We experienced a transformation from On Premise (I’m told the correct grammar is On Premises but the US description which seemed to stick) to cloud often called (SaaS) or Software as a service. So what do I know? Well I was at a major US Corporation and we made a number of mistakes, but let me walk you through the highs and lows I can think of as I travel into London on the train.
- Buy in from the top – I know you know this, we all know this but knowing and doing are two different things. There has to be all of the leaders standing up and clearly stating the direction of travel. This would normally be at a kick off. You could also get an outside speaker in to emphasise the point. We had our VP of sales present the new “first meeting excellence” white board (more on this in a bit) at a sales kick off. On the basis that if they can do it, the sales force can start doing it too. Don’t forget to do the same for the channel partners.
- Compensation – There has to be a clear compensation package for sales people and the partners. We joke that sales people are “coin operated” and they are. There has to be a simple and differentiated compensation scheme.
At this point, it’s worth saying that taking the current processes and making them cloud. You have an opportunity to do what we did and rip up all the current process and implement something new.
- One of the problems you will find is that telling people that they sell cloud isn’t enough, this is a change program which requires changes in habit and changes in mindset. People have a comfort zone and will stick to it. You have to provide the deal support and compensation support for the new strategy. Putting it bluntly, people have to be paid more to follow your new strategy. Compensation drives behaviour.
- Moving to a SaaS (Software as a Service) model requires people to understand a new common language, such as ARR (annual recurring revenue). There has to be clear understanding if I sell $1 million on premise deal, what I get paid vs what I get paid if I sell a $250K ARR deal.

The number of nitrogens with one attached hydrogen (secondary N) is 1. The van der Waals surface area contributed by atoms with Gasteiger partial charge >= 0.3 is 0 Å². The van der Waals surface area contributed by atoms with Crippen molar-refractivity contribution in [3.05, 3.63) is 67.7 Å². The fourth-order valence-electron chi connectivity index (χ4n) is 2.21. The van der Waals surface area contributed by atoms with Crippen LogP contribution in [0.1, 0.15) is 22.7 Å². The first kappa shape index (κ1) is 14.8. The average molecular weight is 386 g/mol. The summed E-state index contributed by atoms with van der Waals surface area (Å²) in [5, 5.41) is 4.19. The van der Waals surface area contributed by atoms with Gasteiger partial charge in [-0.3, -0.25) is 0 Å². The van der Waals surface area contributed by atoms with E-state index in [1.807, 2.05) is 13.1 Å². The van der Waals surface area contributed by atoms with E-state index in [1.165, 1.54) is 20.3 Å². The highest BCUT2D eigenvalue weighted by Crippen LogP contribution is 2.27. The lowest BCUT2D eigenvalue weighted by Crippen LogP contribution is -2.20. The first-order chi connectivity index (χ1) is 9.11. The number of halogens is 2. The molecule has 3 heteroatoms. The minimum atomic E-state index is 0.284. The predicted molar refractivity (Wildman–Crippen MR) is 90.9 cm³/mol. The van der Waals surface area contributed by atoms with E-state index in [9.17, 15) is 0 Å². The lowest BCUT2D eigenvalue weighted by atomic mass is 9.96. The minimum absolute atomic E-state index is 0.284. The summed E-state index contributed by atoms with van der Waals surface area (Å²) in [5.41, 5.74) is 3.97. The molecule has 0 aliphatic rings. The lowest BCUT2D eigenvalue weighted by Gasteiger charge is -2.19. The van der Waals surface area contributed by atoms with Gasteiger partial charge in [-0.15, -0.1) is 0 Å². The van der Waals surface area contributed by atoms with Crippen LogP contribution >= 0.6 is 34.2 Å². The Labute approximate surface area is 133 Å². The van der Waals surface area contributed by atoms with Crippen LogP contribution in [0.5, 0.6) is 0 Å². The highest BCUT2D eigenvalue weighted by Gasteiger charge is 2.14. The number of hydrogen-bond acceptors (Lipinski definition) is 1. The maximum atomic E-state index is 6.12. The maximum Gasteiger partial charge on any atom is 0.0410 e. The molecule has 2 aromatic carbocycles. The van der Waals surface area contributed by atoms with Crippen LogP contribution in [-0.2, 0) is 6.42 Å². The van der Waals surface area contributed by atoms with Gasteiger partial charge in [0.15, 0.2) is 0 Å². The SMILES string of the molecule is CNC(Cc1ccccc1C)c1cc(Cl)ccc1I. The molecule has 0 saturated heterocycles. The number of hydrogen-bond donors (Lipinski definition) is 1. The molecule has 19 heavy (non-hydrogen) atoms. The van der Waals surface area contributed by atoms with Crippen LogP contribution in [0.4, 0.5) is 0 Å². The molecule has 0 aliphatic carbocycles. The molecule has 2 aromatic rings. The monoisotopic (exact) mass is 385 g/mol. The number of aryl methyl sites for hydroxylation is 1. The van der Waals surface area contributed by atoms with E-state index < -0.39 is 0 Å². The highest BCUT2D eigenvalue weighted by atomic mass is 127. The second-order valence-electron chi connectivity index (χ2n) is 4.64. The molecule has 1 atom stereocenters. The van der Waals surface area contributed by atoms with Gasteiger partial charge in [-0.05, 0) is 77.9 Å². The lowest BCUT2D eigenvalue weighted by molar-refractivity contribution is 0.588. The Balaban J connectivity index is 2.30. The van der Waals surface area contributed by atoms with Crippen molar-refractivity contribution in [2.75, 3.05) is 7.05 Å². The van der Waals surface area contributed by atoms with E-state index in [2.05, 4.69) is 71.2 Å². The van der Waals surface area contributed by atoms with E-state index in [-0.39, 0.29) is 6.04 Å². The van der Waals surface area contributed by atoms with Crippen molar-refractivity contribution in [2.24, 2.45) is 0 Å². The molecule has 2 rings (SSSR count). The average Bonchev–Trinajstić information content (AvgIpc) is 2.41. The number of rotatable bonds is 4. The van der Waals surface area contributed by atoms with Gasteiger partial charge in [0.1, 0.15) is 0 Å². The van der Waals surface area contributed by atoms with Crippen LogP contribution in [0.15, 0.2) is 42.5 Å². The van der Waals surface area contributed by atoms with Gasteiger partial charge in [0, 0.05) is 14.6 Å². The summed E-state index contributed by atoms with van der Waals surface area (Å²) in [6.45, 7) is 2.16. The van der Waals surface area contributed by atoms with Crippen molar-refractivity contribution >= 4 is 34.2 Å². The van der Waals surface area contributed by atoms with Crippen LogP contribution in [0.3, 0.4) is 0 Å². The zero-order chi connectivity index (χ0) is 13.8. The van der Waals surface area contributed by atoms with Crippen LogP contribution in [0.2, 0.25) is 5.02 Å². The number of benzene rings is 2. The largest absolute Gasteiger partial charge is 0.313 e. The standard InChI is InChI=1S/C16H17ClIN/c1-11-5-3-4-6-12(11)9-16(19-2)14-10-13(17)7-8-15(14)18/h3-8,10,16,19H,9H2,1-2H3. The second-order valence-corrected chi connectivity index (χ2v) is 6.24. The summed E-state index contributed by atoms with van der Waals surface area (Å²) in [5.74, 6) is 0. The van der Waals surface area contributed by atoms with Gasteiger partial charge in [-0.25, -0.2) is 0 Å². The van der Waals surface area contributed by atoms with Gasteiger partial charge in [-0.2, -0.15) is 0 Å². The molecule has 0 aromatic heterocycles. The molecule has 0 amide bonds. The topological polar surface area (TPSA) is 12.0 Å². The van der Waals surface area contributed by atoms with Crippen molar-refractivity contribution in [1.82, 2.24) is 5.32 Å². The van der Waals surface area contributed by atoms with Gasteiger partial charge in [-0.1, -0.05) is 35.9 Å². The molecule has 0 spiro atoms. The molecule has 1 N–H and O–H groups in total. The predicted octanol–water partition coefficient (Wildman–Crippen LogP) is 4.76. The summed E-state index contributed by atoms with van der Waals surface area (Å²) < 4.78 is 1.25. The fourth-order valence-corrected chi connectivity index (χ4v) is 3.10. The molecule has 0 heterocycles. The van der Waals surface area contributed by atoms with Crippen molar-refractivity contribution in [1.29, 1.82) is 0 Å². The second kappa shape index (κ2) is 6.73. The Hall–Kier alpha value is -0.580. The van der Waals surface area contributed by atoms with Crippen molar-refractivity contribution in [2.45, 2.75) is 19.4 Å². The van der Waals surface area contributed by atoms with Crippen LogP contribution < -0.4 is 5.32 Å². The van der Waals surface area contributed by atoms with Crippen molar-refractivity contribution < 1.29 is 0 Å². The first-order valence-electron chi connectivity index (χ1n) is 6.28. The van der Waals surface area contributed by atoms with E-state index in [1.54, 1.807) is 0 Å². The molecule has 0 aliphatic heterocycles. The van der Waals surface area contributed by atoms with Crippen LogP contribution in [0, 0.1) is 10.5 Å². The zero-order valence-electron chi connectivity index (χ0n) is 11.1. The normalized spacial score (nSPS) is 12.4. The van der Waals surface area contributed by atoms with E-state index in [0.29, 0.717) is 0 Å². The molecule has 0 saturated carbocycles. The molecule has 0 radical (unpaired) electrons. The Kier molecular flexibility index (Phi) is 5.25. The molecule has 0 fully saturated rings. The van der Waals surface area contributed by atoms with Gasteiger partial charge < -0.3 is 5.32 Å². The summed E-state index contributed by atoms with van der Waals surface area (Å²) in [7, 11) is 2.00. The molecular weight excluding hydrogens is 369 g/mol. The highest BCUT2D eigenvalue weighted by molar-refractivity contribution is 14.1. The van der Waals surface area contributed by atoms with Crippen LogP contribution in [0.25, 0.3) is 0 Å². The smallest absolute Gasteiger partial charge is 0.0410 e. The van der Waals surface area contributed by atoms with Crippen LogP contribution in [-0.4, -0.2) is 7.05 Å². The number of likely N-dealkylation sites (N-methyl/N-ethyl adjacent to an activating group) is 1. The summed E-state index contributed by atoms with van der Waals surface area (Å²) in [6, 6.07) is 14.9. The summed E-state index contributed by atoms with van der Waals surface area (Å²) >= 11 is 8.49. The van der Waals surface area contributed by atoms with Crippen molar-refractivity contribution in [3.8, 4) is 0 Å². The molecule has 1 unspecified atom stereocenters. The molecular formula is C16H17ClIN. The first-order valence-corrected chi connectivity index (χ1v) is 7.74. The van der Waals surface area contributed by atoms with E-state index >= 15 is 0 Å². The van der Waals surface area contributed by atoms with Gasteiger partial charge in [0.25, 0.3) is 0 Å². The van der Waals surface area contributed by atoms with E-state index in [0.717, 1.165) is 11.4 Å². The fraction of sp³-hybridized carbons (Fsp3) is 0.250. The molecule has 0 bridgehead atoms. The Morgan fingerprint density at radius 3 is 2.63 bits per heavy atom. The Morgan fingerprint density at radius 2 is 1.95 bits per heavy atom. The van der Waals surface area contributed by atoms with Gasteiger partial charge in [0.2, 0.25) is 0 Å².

- The first thing the sales people will do is sell both, on premise and SaaS this doubles all your efforts from a sales and pre-sales prospective. As there is only so much business you can transact, this halves your pipeline. At this point the Leadership have to step up and reconfirm that strategy that is Cloud.
- At this point you will get pressure on your sales process as the deal velocity will speed up. This won’t suite all the sales people. While you can balance that deals (and targets) are smaller (but probably not from a compensation prospective). We had a sales force that was used to 18 month sales cycles, we took on a sales person from a competitor and found they closed at the first meeting. When we looked at sales cycles they had dropped from 18 months, to 6 months to 6 weeks in a matter of months from this competitive pressure.
- It was under this competitive pressure that we created a “first meeting excellence” that very soon turned into a “white board” and all sales people got an iPad to do a demo at that first meeting. We certified the sales force and 40% didn’t make the grade.
- It may sounds strange but sales people that were used to a 18 month sales cycle had lost the ability to close. The white board got people to close at the first meeting.
- Back to the sales cycles, deals got stuck in IT as they realised that with Cloud responsibility for IT was slowly slipping to the suppliers. Why would “turkeys vote for Christmas”. While many of these companies had Salesforce, Workday etc, IT refused to believe they had cloud in the house. We ended up recruiting an “cloud architecture” team that could answer all the questions about data centres, where the data is, what happens if somebody technical has a heart attack amongst the racks etc.
- In the new age of Cloud, you must be on Social, we have all seen the figures from Gartner (what was CEB) stating that Buyers are now 57% of the way through the buying process when they contact a sales person. We are seeing this is more like 70%. If you are not visible online you won’t be short listed. In the days of on premise this probably didn’t matter, in the world of SaaS the deal velocity is so quick that buyers are doing research online and expecting to make decisions quickly.
- Highly recommend you give sales people access to a tool that can track if somebody has been on your website so they can see what prospects are looking at.
- Sales and marketing must have access to intent data. In the past, somebody who came to your website and filled in a form was a lead, now people who come to your website at probably at the end of their evaluation. Now a form filled in on your website is a lost deal.
- Never gate content. The world has changed. Gating content chokes your demand generation process.
- What ever you do in sales you need to transform other aspects of the business; the channel, the deal review process, the forecast, the forecast inspection process, the contracts and deal sign off process, because the deal velocity will be impacted.
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